Feature Article - July/August 2004
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Special Supplement:
Recreation Management’s Complete Guide to Sports Surfaces and Flooring

By Margaret Ahrweiler

Play the research game

After assessing your needs, it's time to do your homework. The most important work of flooring research? Play. That's right, don't just stand on floors that are meant for movement—get out there and play, advises Mary Chappel, who should know. As director of recreation services at the University of Kansas, she oversaw the flooring selections for every inch of the 100,000-square-foot Student Recreation Fitness Center, a new student-funded facility that opened in the fall. Play on as many different types of floors as you can, she suggests. Better yet, bring a group of people to play along. As part of three years of planning, Chappel assembled a research team that included facility managers, design and building team, and most importantly, groups of fearless students willing to travel and sweat for their future rec center.

Chappel dispatched her team of testers to hundreds of facilities across the country. They played volleyball, shot hoops, worked out in fitness areas, climbed walls, jumped through aerobics classes and lifted weights. With every visit, they charted their experiences and narrowed their choices.

And at every stop, they asked questions: Who is the manufacturer? What type of system? What thickness? What did you want out of your floor? How has maintenance worked? Are you happy with your choice?

Don't just look at new facilities, either, advises Karen Bean, ASID, a designer with TMP Associates in Bloomfield, Mich. She suggests looking at older facilities to see how their surfaces have aged. Have they become worn? How have they handled the high-traffic areas? Can you find any dead spots?

The KU team ultimately decided the types of floors they wanted: wood resilient system for the gym, sheet goods for the running track, 3/8-inch vulcanized rubber tiles for weight areas and cushioned wood floors with mats for group fitness. Next, they narrowed their choices to a few different types of floors in each category and made their final selections.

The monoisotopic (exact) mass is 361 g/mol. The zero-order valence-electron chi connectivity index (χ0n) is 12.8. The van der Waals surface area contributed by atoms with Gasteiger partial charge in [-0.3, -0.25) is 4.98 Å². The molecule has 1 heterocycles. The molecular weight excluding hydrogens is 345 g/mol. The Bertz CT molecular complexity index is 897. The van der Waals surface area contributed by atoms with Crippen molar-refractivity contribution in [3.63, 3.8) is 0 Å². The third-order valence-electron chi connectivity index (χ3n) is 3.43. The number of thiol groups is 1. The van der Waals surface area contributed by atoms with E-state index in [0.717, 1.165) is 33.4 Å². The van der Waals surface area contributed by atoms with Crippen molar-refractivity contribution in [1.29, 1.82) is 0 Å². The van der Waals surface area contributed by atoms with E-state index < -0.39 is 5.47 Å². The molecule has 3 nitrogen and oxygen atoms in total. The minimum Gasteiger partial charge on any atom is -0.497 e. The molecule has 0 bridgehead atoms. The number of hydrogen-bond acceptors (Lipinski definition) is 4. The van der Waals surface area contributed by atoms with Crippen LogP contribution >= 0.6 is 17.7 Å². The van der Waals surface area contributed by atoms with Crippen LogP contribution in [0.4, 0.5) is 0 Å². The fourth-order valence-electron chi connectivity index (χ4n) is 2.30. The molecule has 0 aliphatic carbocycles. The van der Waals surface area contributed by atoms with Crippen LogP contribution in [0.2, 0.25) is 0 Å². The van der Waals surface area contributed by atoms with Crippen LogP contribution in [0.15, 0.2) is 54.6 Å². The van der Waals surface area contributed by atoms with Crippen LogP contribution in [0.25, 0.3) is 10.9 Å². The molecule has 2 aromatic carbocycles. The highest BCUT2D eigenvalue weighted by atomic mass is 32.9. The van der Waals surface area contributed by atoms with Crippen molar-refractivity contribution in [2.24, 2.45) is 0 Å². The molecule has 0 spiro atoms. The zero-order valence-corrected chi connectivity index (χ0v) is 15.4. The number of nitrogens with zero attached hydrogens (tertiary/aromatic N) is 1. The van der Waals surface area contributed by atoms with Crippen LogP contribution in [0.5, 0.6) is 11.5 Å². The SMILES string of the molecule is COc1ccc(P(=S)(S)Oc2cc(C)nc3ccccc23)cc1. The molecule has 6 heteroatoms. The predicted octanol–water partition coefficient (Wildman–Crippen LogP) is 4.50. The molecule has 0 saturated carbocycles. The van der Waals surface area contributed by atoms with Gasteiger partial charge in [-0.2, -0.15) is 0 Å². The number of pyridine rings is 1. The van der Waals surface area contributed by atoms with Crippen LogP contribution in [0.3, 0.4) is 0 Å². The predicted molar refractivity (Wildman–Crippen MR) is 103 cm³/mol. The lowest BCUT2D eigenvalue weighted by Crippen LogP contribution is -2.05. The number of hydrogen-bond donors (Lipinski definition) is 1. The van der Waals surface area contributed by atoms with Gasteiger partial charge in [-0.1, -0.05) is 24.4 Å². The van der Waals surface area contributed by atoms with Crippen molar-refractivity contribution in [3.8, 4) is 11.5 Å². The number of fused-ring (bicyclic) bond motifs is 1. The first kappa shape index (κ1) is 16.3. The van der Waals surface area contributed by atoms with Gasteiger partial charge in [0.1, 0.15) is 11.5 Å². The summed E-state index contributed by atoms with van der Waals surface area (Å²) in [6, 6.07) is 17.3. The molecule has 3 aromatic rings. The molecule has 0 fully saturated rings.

Another way to test flooring choices is by visiting manufacturers' testing facilities, Matthys says. Most flooring companies, especially the largest, offer testing sites where prospective buyers can—literally—jump from one type of surface to the next. This makes it easier to understand what comes with the cost premiums, he notes: Your feet, knees and basketball may tell you why one system costs a dollar per square foot more. The downside of these showrooms? You're limited to only one brand, and you can only look at the difference between product lines, not two similar systems by competing manufacturers.


The University of Kansas research team for its Student Recreation Fitness Center developed a good relationship with a wood floor distributor, who recommended a synthetic floor broker. She, in turn, suggested a relatively new brand of synthetic whose performance has impressed the KU team.

For large-scale projects, such as at the KU Student Fitness Recreation Center, manufacturers who stand to earn huge contracts—KU put down 32,000 square feet of wood competition gym floors alone—may offer to pay your expenses to test their products. While that can ease constantly strained budgets, Chappel advises against taking such perks.

"We paid our way to everything," she says. "We didn't want to feel obligated or beholden to anybody."